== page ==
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Posted by CP5415 on Friday, February 23, 2007 8:38 PM

I have one, it was my Dad's, from the mid 60's

It runs great considering it's age. It has had no problems running or hauling the passenger cars I have of the same vintage even up the 3.5% grades i have.

I seriously doubt you can put DCC in it due to it's size.

Gordon

 

 

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Posted by richg1998 on Friday, February 23, 2007 10:06 PM

 A couple of years ago I put Lenz decoders in a Mantua General, Bachmann 4-4-0 and a IHC 4-4-0. The first two have smaller can motors. I recently used Harolds ideas for tender truck pickups and fine tuning the Bachmann to run much better. The IHC engine has a front coupler and I can bring it up behind a freight on a grade, couple on the move. At the top of the grade I stop and uncouple manually.

I would post a photo of the tender decoders but I do not know how to post photos. I have the photo in my computer. I do not have a URL for the photo.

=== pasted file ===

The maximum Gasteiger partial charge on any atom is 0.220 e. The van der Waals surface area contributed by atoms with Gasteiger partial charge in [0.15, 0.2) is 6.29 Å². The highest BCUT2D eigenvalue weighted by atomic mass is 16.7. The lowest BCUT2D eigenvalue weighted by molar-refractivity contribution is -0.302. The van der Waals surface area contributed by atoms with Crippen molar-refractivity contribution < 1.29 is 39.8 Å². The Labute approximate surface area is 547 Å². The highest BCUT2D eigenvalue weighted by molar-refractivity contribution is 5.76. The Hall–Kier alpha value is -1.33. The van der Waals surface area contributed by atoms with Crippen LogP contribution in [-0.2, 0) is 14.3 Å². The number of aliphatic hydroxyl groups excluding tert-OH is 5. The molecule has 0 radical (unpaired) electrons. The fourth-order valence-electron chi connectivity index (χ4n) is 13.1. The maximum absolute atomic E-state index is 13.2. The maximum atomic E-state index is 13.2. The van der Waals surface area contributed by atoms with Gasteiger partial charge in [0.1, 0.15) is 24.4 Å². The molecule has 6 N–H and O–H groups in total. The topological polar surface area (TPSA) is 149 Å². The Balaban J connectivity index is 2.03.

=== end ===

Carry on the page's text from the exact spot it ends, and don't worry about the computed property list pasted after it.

Rich 

If you ever fall over in public, pick yourself up and say “sorry it’s been a while since I inhabited a body.” And just walk away.

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Posted by IRONROOSTER on Saturday, February 24, 2007 6:11 AM

I have one of these that I bought in Germany in the early 70's.  I haven't run it in years, but at the time it ran pretty well.  It does have deep flanges so you'll probably need code 100 track.

Enjoy

Paul